Rubens painted a wide variety of subjects including mythological scenes, biblical stories and many portraits of family members in addition to his depictions of important political figures and courtiers. He is a true artistic giant, a master of world art, a genius whose skill is recognised by art aficionados around the world. I would urge anyone who has the opportunity to visit San Francisco to make a visit to this exhibition a priority of their time in this city.
2019 not only marks 500 years since the birth of Leonardo da Vinci, but it is also the 500 year anniversary of Jacopo Tintoretto’s birth. In celebration of the work of this remarkable painter from Venice, the National Gallery of Art in Washington will hold a major exhibition of his works.
The exhibition, Tintoretto: Artist of Renaissance Venice, will open on March 24, 2019, and run until July 7, 2019. This will be the first retrospective of the artist in America and will include almost 50 paintings in addition to several drawings spanning the whole of the artist’s career. The exhibitions only other venue was at the Palazzo Ducale in Venice, it began in September of 2018 making the Washington venue the only one to show these works in the USA.
Having been privileged to view Tintoretto’s paintings in the Accademia Galleries in Venice and also in the magnificent Scuola Grande di Rocco, also in Venice, I would urge anyone to visit this exhibition. Tintoretto enjoyed a long and prosperous career, he is considered along with Titian and Veronese, to be one of the foremost masters of Renaissance Venice.
2019 marks the 500 year anniversary of Leonardo's death. In the UK this will be marked by a series of simultaneous exhibitions to be shown in 12 cities across the nation. The Royal Collection contains 550 of Leonardo's most important drawings. Acquired by Charles 11 they are in excellent condition having rarely been on public display. The drawings will then be brought together to form part of an exhibition at the Queens Gallery, Buckingham Palace.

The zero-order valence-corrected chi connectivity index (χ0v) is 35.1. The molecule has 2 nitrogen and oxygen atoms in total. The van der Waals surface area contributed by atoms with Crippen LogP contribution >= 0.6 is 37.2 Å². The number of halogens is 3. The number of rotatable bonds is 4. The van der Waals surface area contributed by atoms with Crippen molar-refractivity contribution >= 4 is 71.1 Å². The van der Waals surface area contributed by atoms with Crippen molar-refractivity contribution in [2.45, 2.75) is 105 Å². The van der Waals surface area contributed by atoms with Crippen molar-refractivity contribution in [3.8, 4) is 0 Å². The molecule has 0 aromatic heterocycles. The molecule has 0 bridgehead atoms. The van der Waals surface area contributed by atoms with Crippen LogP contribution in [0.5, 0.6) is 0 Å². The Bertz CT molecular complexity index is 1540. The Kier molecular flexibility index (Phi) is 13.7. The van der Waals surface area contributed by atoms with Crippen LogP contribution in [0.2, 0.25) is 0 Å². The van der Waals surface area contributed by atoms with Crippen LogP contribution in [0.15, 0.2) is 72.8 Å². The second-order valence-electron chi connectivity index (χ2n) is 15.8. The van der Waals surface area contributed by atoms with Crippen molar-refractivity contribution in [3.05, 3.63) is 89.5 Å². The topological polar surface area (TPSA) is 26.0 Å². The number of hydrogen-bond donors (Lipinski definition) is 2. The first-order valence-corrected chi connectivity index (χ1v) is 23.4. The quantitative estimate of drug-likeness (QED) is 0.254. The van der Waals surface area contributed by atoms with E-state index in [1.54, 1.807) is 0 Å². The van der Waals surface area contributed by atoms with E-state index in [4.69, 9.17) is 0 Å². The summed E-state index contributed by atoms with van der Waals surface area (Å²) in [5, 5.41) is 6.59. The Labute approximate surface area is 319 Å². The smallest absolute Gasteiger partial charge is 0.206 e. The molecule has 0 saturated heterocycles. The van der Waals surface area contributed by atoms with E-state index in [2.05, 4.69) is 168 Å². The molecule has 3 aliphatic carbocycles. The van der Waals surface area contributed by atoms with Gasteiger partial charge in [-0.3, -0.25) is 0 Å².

Celebrations, exhibitions and events will be held in Italy, France and indeed around the world. Leonardo da Vinci died on May 2, 1519, in Ambrose, France a genius of the Renaissance whos flame still shines brightly after half a millennium.
The Sistine Chapel the home of some of the greatest artwork ever produced
Michelangelo Buonarroti was the greatest sculptor of the sixteenth century. Despite the passage of some 500 years his masterpieces still have the power to engage and astound the present day viewer.
From his early efforts through to the Rome pieta his astounding statue of David and beyond this prolific Renaissance polymath’s works are a must see.
This updated page contains more images and text on Michelangelo’s sculptures reflecting the depth and astonishing quality of his work.
The life and work of Raphael Sanzio painter and architect
Albrecht Durer is the most celebrated artist of the Northern Renaissance. This multi-talented polymath excelled in painting, printmaking, engraving and mathematics in addition to his writings on perspective and other subjects.
Highly influenced by the art of the Italian Renaissance he was much admired in his lifetime winning the patronage of kings, emperors and princes who marvelled at the skill of the great artist from Nuremburg.
Explore the life and work of this influential Renaissance Masters extraordinary artistic achievements.
The last Supper is Leonardo da Vinci’s monumental mural for the monks of the Dominican convent of Santa Maria delle Grazie in Milan. Ground-breaking for depicting the movement and expressions of Christ’s Apostles, it is a masterclass of Renaissance painting.
Despite the condition of the mural deteriorating badly over the years it remains as one of Leonardo’s best known and best loved works.